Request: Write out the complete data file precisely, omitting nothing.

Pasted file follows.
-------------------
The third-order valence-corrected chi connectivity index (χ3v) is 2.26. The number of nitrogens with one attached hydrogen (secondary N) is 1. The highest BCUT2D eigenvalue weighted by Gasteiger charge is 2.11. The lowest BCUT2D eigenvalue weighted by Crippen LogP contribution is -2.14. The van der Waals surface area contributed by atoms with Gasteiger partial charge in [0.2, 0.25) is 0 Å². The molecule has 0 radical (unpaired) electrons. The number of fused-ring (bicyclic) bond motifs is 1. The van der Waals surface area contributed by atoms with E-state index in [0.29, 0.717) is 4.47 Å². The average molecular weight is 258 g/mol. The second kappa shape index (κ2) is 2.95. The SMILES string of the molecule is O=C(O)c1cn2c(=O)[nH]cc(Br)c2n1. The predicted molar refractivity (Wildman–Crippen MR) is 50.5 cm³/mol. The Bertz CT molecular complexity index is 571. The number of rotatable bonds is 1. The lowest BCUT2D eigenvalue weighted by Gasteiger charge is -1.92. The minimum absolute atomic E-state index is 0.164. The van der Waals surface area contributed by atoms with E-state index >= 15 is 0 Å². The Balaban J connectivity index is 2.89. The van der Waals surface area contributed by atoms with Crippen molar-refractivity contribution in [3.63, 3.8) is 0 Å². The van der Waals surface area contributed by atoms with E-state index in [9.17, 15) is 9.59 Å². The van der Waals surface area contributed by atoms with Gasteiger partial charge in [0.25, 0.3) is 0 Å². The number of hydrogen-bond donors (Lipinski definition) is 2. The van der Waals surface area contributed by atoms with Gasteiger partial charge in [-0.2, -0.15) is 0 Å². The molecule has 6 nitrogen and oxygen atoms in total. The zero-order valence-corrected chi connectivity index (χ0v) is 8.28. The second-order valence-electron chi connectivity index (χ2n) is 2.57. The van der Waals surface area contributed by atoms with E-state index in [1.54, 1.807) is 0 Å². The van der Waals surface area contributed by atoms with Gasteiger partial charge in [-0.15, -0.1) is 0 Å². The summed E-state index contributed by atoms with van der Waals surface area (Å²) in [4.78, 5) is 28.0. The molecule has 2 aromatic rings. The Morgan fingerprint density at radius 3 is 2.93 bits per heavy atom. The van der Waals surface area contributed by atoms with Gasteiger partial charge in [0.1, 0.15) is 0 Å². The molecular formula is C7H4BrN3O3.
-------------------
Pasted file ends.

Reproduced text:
The third-order valence-corrected chi connectivity index (χ3v) is 2.26. The number of nitrogens with one attached hydrogen (secondary N) is 1. The highest BCUT2D eigenvalue weighted by Gasteiger charge is 2.11. The lowest BCUT2D eigenvalue weighted by Crippen LogP contribution is -2.14. The van der Waals surface area contributed by atoms with Gasteiger partial charge in [0.2, 0.25) is 0 Å². The molecule has 0 radical (unpaired) electrons. The number of fused-ring (bicyclic) bond motifs is 1. The van der Waals surface area contributed by atoms with E-state index in [0.29, 0.717) is 4.47 Å². The average molecular weight is 258 g/mol. The second kappa shape index (κ2) is 2.95. The SMILES string of the molecule is O=C(O)c1cn2c(=O)[nH]cc(Br)c2n1. The predicted molar refractivity (Wildman–Crippen MR) is 50.5 cm³/mol. The Bertz CT molecular complexity index is 571. The number of rotatable bonds is 1. The lowest BCUT2D eigenvalue weighted by Gasteiger charge is -1.92. The minimum absolute atomic E-state index is 0.164. The van der Waals surface area contributed by atoms with E-state index >= 15 is 0 Å². The Balaban J connectivity index is 2.89. The van der Waals surface area contributed by atoms with Crippen molar-refractivity contribution in [3.63, 3.8) is 0 Å². The van der Waals surface area contributed by atoms with E-state index in [9.17, 15) is 9.59 Å². The van der Waals surface area contributed by atoms with Gasteiger partial charge in [0.25, 0.3) is 0 Å². The number of hydrogen-bond donors (Lipinski definition) is 2. The van der Waals surface area contributed by atoms with Gasteiger partial charge in [-0.2, -0.15) is 0 Å². The molecule has 6 nitrogen and oxygen atoms in total. The zero-order valence-corrected chi connectivity index (χ0v) is 8.28. The second-order valence-electron chi connectivity index (χ2n) is 2.57. The van der Waals surface area contributed by atoms with E-state index in [1.54, 1.807) is 0 Å². The van der Waals surface area contributed by atoms with Gasteiger partial charge in [-0.15, -0.1) is 0 Å². The summed E-state index contributed by atoms with van der Waals surface area (Å²) in [4.78, 5) is 28.0. The molecule has 2 aromatic rings. The Morgan fingerprint density at radius 3 is 2.93 bits per heavy atom. The van der Waals surface area contributed by atoms with Gasteiger partial charge in [0.1, 0.15) is 0 Å². The molecular formula is C7H4BrN3O3.